Back to the Gym

Back in Winter, my roommate and I were going to the gym. The weather got really cold, my roommate didn’t go, so I couldn’t go either as he had the membership, so i was his guest. Planet Fitness sent me an email about $1 down and $10 a month. I had to really think about it but late last night made a decision to sign a two-year contract. I’m doing this for me – period.

I still have goals to lose a few pounds and want to gain muscle strength. I walk everywhere I go, so my weight has not changed drastically. The point of going to the gym with my roommate was to turn the fat into muscle – tone the body. The problem now is that my roommate tends to go and do his own thing on the spur of a moment. I’m a more organized, planning type of guy. I do things according to my schedule. It’s hard for me to just get up and go do something. Now with the membership I’m no longer dependent on him. I know I can do this and I’m willing to. The struggle for me is getting comfortable getting in a routine and sticking to it. But in a way, this is what sobriety has taught me – getting comfortable with the uncomfortable part of me – becoming a accountable and responsible with myself.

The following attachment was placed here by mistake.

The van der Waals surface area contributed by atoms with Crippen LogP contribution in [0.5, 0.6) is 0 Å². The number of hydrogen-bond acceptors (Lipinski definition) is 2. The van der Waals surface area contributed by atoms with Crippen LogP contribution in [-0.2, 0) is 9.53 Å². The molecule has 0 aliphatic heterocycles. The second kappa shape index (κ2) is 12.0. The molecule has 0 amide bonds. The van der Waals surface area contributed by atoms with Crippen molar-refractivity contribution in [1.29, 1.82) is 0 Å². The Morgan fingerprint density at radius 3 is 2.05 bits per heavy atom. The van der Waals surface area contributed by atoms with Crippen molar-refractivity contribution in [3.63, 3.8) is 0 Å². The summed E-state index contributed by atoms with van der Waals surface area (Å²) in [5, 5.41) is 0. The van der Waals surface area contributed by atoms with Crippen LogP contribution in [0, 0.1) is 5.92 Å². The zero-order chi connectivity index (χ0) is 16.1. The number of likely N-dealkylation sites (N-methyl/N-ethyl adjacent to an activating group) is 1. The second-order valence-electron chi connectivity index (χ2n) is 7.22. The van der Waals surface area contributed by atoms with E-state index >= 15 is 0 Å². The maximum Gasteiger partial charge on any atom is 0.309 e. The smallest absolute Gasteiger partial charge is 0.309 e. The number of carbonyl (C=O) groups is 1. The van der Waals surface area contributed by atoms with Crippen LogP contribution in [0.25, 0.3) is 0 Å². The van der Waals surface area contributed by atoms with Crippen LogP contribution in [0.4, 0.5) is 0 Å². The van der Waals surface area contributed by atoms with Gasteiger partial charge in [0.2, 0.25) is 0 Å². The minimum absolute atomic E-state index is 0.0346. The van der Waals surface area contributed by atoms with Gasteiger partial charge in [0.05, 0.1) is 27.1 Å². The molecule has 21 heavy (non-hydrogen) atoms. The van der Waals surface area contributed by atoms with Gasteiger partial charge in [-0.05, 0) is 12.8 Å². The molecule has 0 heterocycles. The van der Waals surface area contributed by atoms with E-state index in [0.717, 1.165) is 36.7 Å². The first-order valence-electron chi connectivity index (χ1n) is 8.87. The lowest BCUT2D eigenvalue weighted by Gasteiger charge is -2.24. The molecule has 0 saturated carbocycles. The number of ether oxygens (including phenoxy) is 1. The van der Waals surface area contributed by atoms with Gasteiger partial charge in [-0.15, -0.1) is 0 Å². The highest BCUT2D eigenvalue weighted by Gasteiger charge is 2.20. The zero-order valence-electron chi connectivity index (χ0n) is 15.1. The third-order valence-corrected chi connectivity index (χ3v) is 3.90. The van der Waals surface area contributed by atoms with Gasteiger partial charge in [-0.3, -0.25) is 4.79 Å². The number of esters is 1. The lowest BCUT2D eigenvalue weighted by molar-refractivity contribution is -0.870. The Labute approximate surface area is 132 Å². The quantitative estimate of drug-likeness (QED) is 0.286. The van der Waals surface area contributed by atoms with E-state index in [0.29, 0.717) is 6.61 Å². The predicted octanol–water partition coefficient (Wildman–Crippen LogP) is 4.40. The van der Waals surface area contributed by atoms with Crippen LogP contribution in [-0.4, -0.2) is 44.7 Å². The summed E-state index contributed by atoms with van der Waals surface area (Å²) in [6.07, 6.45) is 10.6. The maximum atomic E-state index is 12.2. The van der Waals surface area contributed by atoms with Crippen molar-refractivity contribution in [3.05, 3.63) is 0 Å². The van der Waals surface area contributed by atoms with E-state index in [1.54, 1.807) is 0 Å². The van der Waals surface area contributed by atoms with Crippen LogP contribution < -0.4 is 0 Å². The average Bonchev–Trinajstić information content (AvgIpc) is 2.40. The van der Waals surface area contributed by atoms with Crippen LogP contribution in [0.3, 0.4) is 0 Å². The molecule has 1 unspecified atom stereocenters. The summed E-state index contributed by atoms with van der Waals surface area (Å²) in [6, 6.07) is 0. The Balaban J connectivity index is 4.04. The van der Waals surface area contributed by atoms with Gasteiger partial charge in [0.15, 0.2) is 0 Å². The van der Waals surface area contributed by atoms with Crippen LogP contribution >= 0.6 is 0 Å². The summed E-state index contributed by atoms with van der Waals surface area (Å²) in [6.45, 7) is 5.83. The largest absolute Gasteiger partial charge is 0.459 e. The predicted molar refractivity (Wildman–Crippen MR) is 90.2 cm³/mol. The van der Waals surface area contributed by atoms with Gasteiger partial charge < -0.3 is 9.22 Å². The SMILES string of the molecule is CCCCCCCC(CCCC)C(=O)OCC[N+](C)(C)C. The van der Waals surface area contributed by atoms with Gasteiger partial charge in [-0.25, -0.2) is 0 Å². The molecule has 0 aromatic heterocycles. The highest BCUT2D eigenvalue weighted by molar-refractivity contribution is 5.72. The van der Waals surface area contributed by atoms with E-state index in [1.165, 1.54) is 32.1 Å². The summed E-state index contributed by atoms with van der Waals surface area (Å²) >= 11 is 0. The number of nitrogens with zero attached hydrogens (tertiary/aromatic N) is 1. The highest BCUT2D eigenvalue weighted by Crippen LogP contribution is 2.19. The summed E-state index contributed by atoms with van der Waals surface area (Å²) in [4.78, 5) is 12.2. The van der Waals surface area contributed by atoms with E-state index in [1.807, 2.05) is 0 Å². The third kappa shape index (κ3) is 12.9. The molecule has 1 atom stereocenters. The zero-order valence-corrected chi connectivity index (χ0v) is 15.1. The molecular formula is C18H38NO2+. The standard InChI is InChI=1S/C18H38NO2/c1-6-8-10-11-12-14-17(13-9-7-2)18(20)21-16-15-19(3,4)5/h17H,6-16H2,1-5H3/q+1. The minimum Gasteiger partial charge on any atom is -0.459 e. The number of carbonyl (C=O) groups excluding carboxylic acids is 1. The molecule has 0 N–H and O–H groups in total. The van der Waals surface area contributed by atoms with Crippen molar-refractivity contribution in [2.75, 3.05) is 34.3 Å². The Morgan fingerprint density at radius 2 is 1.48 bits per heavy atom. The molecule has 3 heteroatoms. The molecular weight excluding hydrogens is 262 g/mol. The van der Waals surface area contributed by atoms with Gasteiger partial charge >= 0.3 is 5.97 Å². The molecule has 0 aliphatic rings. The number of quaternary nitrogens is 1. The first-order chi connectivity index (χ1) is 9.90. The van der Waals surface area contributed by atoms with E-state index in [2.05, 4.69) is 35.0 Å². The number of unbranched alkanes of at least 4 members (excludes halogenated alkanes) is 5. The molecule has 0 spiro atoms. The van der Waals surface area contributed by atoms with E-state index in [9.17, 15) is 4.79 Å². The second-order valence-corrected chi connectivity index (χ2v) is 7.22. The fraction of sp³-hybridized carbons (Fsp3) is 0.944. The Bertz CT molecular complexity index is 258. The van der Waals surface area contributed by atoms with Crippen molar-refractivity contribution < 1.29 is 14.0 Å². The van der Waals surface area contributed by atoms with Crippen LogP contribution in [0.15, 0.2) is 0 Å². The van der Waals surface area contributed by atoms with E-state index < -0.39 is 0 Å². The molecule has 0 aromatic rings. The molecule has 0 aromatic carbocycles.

Finally – Trusting in the Process

Last night at my CoDA meeting, the message I heard was, “trusting in the process”. Since I’ve been going to CoDA meetings and concentrating on my codependent behaviors, I have seen within myself some dramatic changes. I trust in the process of both AA and CoDA. I “believe” in the principles of both programs having seen them work in my own experiences. But this work is never ending, I always have to be aware of what is going on taking action when needed. I have been given a chance of a new life, so I’m using those “spiritual gifts that are laid at my feet”. I trust in the process.

Minor Milestone – 8 Months Sober

Eight months ago, I woke up in a daze. “My Gods, I’m really getting a chance to do this again?” Deep down, I was scared like a child lost in the dark. I took a deep breath. My fear was slowly washed away as I practiced gratitude for waking up alive and sober. A new journey began.